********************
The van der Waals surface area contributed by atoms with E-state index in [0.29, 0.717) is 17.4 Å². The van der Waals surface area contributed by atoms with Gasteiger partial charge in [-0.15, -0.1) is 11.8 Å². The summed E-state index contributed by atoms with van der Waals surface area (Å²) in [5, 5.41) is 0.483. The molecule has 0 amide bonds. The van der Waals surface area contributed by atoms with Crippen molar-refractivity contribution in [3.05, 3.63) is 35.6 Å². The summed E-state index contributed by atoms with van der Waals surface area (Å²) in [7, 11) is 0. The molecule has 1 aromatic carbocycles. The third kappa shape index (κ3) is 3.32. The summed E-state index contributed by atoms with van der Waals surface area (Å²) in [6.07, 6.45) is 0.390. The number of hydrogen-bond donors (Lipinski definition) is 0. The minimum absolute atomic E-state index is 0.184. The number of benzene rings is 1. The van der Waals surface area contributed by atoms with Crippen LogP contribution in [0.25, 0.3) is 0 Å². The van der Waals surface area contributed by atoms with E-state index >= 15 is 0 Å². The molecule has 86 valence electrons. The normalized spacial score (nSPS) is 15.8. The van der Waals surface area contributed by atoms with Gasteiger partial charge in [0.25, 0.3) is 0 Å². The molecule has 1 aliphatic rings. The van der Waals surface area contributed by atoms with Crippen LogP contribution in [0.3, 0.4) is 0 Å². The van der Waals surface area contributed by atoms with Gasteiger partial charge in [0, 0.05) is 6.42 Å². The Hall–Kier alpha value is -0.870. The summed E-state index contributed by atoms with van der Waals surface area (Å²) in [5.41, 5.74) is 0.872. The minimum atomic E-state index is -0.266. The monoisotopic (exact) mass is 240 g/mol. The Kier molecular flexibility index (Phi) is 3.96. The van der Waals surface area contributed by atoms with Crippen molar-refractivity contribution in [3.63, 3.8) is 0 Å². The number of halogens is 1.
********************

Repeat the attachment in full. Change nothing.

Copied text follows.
The van der Waals surface area contributed by atoms with E-state index in [0.29, 0.717) is 17.4 Å². The van der Waals surface area contributed by atoms with Gasteiger partial charge in [-0.15, -0.1) is 11.8 Å². The summed E-state index contributed by atoms with van der Waals surface area (Å²) in [5, 5.41) is 0.483. The molecule has 0 amide bonds. The van der Waals surface area contributed by atoms with Crippen molar-refractivity contribution in [3.05, 3.63) is 35.6 Å². The summed E-state index contributed by atoms with van der Waals surface area (Å²) in [7, 11) is 0. The molecule has 1 aromatic carbocycles. The third kappa shape index (κ3) is 3.32. The summed E-state index contributed by atoms with van der Waals surface area (Å²) in [6.07, 6.45) is 0.390. The number of hydrogen-bond donors (Lipinski definition) is 0. The minimum absolute atomic E-state index is 0.184. The number of benzene rings is 1. The van der Waals surface area contributed by atoms with Crippen LogP contribution in [0.25, 0.3) is 0 Å². The van der Waals surface area contributed by atoms with E-state index >= 15 is 0 Å². The molecule has 86 valence electrons. The normalized spacial score (nSPS) is 15.8. The van der Waals surface area contributed by atoms with Gasteiger partial charge in [0.25, 0.3) is 0 Å². The molecule has 1 aliphatic rings. The van der Waals surface area contributed by atoms with Crippen LogP contribution in [0.3, 0.4) is 0 Å². The van der Waals surface area contributed by atoms with Gasteiger partial charge in [0, 0.05) is 6.42 Å². The Hall–Kier alpha value is -0.870. The summed E-state index contributed by atoms with van der Waals surface area (Å²) in [5.41, 5.74) is 0.872. The minimum atomic E-state index is -0.266. The monoisotopic (exact) mass is 240 g/mol. The Kier molecular flexibility index (Phi) is 3.96. The van der Waals surface area contributed by atoms with Crippen molar-refractivity contribution in [3.63, 3.8) is 0 Å². The number of halogens is 1.